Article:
My experience with burnout at Lancaster University

You’ll probably suffer from burnout at some point at university but you’re not alone

TW: Mention of anxiety, burnout

Around this time last year, I broke down on the floor of my first-year uni room, crying into my carpet. I was on the verge of burnout, convinced all my friends hated me, feeling like I’d never belong.

Luckily, I didn’t completely burn out in my first year and I feel a lot better about myself now, but as deadline season and exams loom once again, I just feel utterly exhausted. I’m a burnt-out “gifted kid” with imposter syndrome and social anxiety, disillusioned with my university experience.

Burnout syndrome: the basics

As students, we’re used to feeling stressed, and burnout occurs through this constant stress and can lead to a lack of motivation. For years, I put my academic achievements above my mental health because getting high grades made me feel so good about myself.  Then I came to Lancaster, and my perfectionism meant that anything less than an A felt like a failure. If I’m being honest, it still does. After all, if I’m not the best student, then what else is good about me?

We’re told that university is some of the best years of our lives, and it’s great because we’re finally studying a subject we love. But burnout has made me hate the subject I once loved because I’m constantly thinking about the next deadline and feeling like I’m barely keeping my head above water. I know I’m not the only student who experiences this, but it’s still so easy to feel alone. It feels like everyone else is doing so much better than you, but I promise we’re all just faking it til we make it.

Imposter syndrome

Sometimes it feels like I can never win. My brain tells me I need to achieve highly to be worthy of praise, but then if I do well, then they must’ve made a mistake. I’m nothing special and I don’t deserve any of the achievements or praise I’m given. Hell, even as I write this piece I’m convinced it’s not good enough and I don’t deserve to write for The Tab. Once you start listening to that part of your brain, you start to believe it, and that’s what happened to me.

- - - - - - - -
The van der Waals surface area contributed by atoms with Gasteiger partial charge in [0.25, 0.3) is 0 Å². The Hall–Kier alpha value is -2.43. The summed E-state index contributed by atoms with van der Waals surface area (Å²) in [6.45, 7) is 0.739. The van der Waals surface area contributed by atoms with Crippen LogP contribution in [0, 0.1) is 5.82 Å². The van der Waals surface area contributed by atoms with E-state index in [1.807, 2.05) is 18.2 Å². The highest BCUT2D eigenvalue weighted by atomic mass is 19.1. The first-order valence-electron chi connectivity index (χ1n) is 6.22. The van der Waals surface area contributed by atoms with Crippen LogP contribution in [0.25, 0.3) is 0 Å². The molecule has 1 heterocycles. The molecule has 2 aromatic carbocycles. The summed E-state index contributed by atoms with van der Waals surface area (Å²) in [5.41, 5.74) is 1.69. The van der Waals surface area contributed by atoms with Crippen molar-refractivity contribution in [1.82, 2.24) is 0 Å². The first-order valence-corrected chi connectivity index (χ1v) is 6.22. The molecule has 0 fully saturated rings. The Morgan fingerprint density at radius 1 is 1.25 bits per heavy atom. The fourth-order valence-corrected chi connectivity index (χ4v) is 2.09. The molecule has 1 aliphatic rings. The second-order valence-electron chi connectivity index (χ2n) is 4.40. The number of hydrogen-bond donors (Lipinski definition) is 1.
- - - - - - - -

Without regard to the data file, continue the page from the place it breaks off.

You are so much more than your grades

Flash forward a year and I’m no longer having breakdowns into my carpet. Yes, I’m incredibly burnt out and dreading the thought of dragging myself through uni for another year. I still feel like I’m drowning, and I still get disappointed when I don’t get the grade I want (even if it’s a great grade), but I know there is so much more to who I am than my academic achievements.

In Michaelmas term, my stepdad died. Yet, I still beat myself up for the grades I got that term because they weren’t what they should’ve been according to my perfectionist, overachieving brain. But, I pulled myself through grief and proved to myself I’m really bloody strong. That’s an achievement far greater than any grade I’ve ever received, and I think it’s a testament to who I am.

My academic achievements are just a small part of who I am. I’m funny, I love my friends a lot, I never shut up about being gay, and I’d like to think I’m a good cook. I’d love to do well in my degree, but if I don’t, it doesn’t define me. And I promise it doesn’t define you too.

Tips to help you through

I’m in no way an expert on how to deal with burnout, anxiety or imposter syndrome. But I know what it feels like and I know how I attempt to deal with it. Maybe it’ll help you too.

Talk to your friends

Talking about my perfectionism with my friends really made me feel less alone. There are so many ex-gifted kids in Lancaster, and I promise, at least one of your friends is probably one of them too. You don’t need to feel so alone in your exhaustion, or when you’re disappointed with a grade. It’s so normal, especially when we’re made to feel like we should still be achieving As and A*s like at A-Level, when let’s face it, uni is hard and that’s near impossible.

Please, take breaks

If you’re like me, then you probably ignore everyone telling you to take a break. They don’t know what it’s like to be you, to feel the pressure to achieve like you. Sorry to tell you, but they’re right.

Go, have a walk around campus, dance in the kitchen, or spend the night playing Mario Kart with your friends. You’ll feel so much better for the break, and it’ll reduce your chances of burning out. I wish I could scream at first-year Hannah to not worry so much, enjoy it and have fun because maybe I wouldn’t feel so exhausted now.


I went to therapy this year for my social anxiety. It was a six-month waiting list, and it was scary, but I’m so glad I did it. I went from gaslighting myself into believing I didn’t suffer from anxiety, only to work through my social anxiety and touch on issues like my self-esteem. Therapy is kind of great, so if it’s accessible to you, then it gets a five-star recommendation from me.


Every day, I try to tell myself I’m proud of three things I’ve done. They don’t have to be big things, it could just be something like cooking dinner, or having a shower. It makes me feel so much better and like I’ve achieved something that day. It’s really helped me reduce the weight I put on my grades.

University is hard, and it’s normal to struggle. Burnout is a bitch, and it often comes alongside so many other issues. If someone hasn’t told you today, then just know I’m really proud of you.

If you or someone you know has been affected by this story, please speak to someone or contact Samaritans on 116 123 at any time. You can also contact Anxiety UK on 03444 775 774, Mind on 0300 123 3393, Calm (Campaign Against Living Miserably) on 0800 58 58 58, and Student Minds online here. You matter.

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